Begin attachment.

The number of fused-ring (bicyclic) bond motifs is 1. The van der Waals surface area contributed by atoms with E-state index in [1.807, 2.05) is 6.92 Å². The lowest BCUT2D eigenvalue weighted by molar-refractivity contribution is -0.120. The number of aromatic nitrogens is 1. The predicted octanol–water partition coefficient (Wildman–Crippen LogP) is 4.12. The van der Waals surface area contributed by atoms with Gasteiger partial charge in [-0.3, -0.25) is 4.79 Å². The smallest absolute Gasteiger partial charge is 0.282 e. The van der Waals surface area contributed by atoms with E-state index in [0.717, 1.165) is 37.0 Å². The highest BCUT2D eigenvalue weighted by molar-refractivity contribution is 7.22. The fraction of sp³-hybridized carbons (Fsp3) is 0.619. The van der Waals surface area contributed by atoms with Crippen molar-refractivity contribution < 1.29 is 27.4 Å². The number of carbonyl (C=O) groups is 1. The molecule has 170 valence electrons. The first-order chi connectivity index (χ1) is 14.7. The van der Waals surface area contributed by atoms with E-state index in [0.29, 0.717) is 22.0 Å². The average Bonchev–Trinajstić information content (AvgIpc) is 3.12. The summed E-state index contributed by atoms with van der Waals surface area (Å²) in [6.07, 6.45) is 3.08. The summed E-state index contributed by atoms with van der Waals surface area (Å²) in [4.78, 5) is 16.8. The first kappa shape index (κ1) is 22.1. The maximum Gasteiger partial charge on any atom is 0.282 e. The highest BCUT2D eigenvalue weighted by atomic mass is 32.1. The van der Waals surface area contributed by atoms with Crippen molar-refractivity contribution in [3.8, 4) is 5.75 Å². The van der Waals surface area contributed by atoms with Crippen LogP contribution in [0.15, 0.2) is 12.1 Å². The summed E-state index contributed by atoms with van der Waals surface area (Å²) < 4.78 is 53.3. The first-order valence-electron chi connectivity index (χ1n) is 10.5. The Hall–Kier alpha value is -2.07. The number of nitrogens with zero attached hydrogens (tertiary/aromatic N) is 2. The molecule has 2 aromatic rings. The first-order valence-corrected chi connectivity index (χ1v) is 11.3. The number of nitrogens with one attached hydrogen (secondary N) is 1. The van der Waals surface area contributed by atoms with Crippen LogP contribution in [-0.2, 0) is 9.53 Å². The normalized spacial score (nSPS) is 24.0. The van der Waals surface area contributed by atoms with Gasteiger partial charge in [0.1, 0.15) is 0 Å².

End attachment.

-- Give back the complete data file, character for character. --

The number of fused-ring (bicyclic) bond motifs is 1. The van der Waals surface area contributed by atoms with E-state index in [1.807, 2.05) is 6.92 Å². The lowest BCUT2D eigenvalue weighted by molar-refractivity contribution is -0.120. The number of aromatic nitrogens is 1. The predicted octanol–water partition coefficient (Wildman–Crippen LogP) is 4.12. The van der Waals surface area contributed by atoms with Gasteiger partial charge in [-0.3, -0.25) is 4.79 Å². The smallest absolute Gasteiger partial charge is 0.282 e. The van der Waals surface area contributed by atoms with E-state index in [0.717, 1.165) is 37.0 Å². The highest BCUT2D eigenvalue weighted by molar-refractivity contribution is 7.22. The fraction of sp³-hybridized carbons (Fsp3) is 0.619. The van der Waals surface area contributed by atoms with Crippen molar-refractivity contribution < 1.29 is 27.4 Å². The number of carbonyl (C=O) groups is 1. The molecule has 170 valence electrons. The first-order chi connectivity index (χ1) is 14.7. The van der Waals surface area contributed by atoms with E-state index in [0.29, 0.717) is 22.0 Å². The average Bonchev–Trinajstić information content (AvgIpc) is 3.12. The summed E-state index contributed by atoms with van der Waals surface area (Å²) in [6.07, 6.45) is 3.08. The summed E-state index contributed by atoms with van der Waals surface area (Å²) in [4.78, 5) is 16.8. The first kappa shape index (κ1) is 22.1. The maximum Gasteiger partial charge on any atom is 0.282 e. The highest BCUT2D eigenvalue weighted by atomic mass is 32.1. The van der Waals surface area contributed by atoms with Crippen molar-refractivity contribution in [3.8, 4) is 5.75 Å². The van der Waals surface area contributed by atoms with Crippen LogP contribution in [0.15, 0.2) is 12.1 Å². The summed E-state index contributed by atoms with van der Waals surface area (Å²) < 4.78 is 53.3. The first-order valence-electron chi connectivity index (χ1n) is 10.5. The Hall–Kier alpha value is -2.07. The number of nitrogens with zero attached hydrogens (tertiary/aromatic N) is 2. The molecule has 2 aromatic rings. The first-order valence-corrected chi connectivity index (χ1v) is 11.3. The number of nitrogens with one attached hydrogen (secondary N) is 1. The van der Waals surface area contributed by atoms with Crippen LogP contribution in [-0.2, 0) is 9.53 Å². The normalized spacial score (nSPS) is 24.0. The van der Waals surface area contributed by atoms with Gasteiger partial charge in [0.1, 0.15) is 0 Å².